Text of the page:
Adherence to a Healthy Lifestyle is Associated With a Lower Risk of Diverticulitis among Men.
The American journal of gastroenterology. 2017;(12):1868-1876
OBJECTIVES Diverticulitis is a common disease with high clinical burden. We evaluated the joint contribution of multiple lifestyle factors to risks of incident diverticulitis. We also estimated the proportion of diverticulitis preventable by lifestyle modifications. METHODS We prospectively examined the association between lifestyle factors (red meat, dietary fiber intake, vigorous physical activity (activity with metabolic equivalent ≥6), body mass index (BMI), and smoking) and risk of diverticulitis among participants in the Health Professionals Follow-Up Study. RESULTS We documented 907 incident cases of diverticulitis during 757,791 person-years. High intake of red meat, low intake of dietary fiber, low vigorous physical activity, high BMI, and smoking were independently associated with increased risks of diverticulitis (all P<0.05). Low-risk lifestyle was defined as average red meat intake <51 g per day, dietary fiber intake in the top 40% of the cohort (about 23 g per day), vigorous physical activity in the highest 50% among participants with non-zero vigorous physical activity (roughly 2 h of exercise weekly), normal BMI between 18.5-24.9 kg m-2, and never-smoker. There was an inverse linear relationship between number of low-risk lifestyle factors and diverticulitis incidence (P for trend<0.001). Compared with men with no low-risk lifestyle factors, the multivariable relative risks of diverticulitis were 0.71 (95% confidence interval (CI): 0.59-0.87) for men with 1 low-risk lifestyle factor; 0.66 (95% CI: 0.55-0.81) for 2 low-risk factors; 0.50 (95% CI: 0.40-0.62) for 3 low-risk factors; 0.47 (95% CI: 0.35-0.62) for 4 low-risk factors, and 0.27 (95% CI: 0.15-0.48) for 5 low-risk factors. Adherence to a low-risk lifestyle could prevent 50% (95% CI: 20-71%) of incident diverticulitis. CONCLUSIONS Adherence to a low-risk lifestyle is associated with reduced incidence of diverticulitis.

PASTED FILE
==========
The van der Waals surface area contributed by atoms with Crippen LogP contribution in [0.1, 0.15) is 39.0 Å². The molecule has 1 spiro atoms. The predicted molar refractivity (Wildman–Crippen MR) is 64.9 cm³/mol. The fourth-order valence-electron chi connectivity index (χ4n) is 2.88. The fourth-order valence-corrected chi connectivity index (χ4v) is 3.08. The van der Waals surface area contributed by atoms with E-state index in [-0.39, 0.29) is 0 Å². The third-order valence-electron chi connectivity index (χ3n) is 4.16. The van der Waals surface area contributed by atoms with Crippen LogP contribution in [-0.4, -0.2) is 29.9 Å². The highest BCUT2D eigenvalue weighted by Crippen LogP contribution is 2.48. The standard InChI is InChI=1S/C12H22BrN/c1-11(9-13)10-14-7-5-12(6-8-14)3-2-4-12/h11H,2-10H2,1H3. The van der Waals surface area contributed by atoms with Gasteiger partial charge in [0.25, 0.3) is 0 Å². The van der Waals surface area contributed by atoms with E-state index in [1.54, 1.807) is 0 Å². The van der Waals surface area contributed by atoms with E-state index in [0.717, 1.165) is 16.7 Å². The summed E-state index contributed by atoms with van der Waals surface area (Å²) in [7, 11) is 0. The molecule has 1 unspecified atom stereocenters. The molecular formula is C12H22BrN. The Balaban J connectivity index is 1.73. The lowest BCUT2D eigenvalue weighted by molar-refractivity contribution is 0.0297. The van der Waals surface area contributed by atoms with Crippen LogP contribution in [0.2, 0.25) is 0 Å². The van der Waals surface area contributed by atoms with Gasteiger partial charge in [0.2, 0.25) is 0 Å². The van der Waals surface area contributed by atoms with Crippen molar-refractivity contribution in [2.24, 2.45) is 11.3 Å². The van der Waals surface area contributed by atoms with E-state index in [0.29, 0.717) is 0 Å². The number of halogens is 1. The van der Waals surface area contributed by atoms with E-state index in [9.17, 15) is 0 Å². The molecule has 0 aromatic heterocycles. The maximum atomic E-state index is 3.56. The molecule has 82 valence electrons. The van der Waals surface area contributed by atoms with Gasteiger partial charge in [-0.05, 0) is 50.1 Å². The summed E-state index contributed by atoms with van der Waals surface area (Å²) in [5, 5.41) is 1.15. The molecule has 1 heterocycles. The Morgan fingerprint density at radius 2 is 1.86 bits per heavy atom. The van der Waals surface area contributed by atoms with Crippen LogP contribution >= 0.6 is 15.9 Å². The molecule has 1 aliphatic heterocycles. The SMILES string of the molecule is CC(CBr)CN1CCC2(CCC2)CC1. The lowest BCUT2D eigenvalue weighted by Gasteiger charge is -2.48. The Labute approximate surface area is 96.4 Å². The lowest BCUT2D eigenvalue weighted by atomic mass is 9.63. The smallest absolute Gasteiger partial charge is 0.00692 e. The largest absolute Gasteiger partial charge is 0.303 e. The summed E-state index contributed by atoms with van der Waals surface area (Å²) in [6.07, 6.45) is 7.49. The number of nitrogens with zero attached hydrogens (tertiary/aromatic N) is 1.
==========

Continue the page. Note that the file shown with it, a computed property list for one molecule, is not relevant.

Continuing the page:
Leucocyte telomere length, genetic variants at the TERT gene region and risk of pancreatic cancer.
OBJECTIVE Telomere shortening occurs as an early event in pancreatic tumorigenesis, and genetic variants at the telomerase reverse transcriptase (TERT) gene region have been associated with pancreatic cancer risk. However, it is unknown whether prediagnostic leucocyte telomere length is associated with subsequent risk of pancreatic cancer. DESIGN We measured prediagnostic leucocyte telomere length in 386 pancreatic cancer cases and 896 matched controls from five prospective US cohorts. ORs and 95% CIs were calculated using conditional logistic regression. Matching factors included year of birth, cohort (which also matches on sex), smoking status, fasting status and month/year of blood collection. We additionally examined single-nucleotide polymorphisms (SNPs) at the TERT region in relation to pancreatic cancer risk and leucocyte telomere length using logistic and linear regression, respectively. RESULTS Shorter prediagnostic leucocyte telomere length was associated with higher risk of pancreatic cancer (comparing extreme quintiles of telomere length, OR 1.72; 95% CI 1.07 to 2.78; ptrend=0.048). Results remained unchanged after adjustment for diabetes, body mass index and physical activity. Three SNPs at TERT (linkage disequilibrium r2<0.25) were associated with pancreatic cancer risk, including rs401681 (per minor allele OR 1.33; 95% CI 1.12 to 1.59; p=0.002), rs2736100 (per minor allele OR 1.36; 95% CI 1.13 to 1.63; p=0.001) and rs2736098 (per minor allele OR 0.75; 95% CI 0.63 to 0.90; p=0.002). The minor allele for rs401681 was associated with shorter telomere length (p=0.023). CONCLUSIONS Prediagnostic leucocyte telomere length and genetic variants at the TERT gene region were associated with risk of pancreatic cancer.
Prospective Study of Glycemic Load, Glycemic Index, and Carbohydrate Intake in Relation to Risk of Biliary Tract Cancer.
The American journal of gastroenterology. 2016;111(6):891-6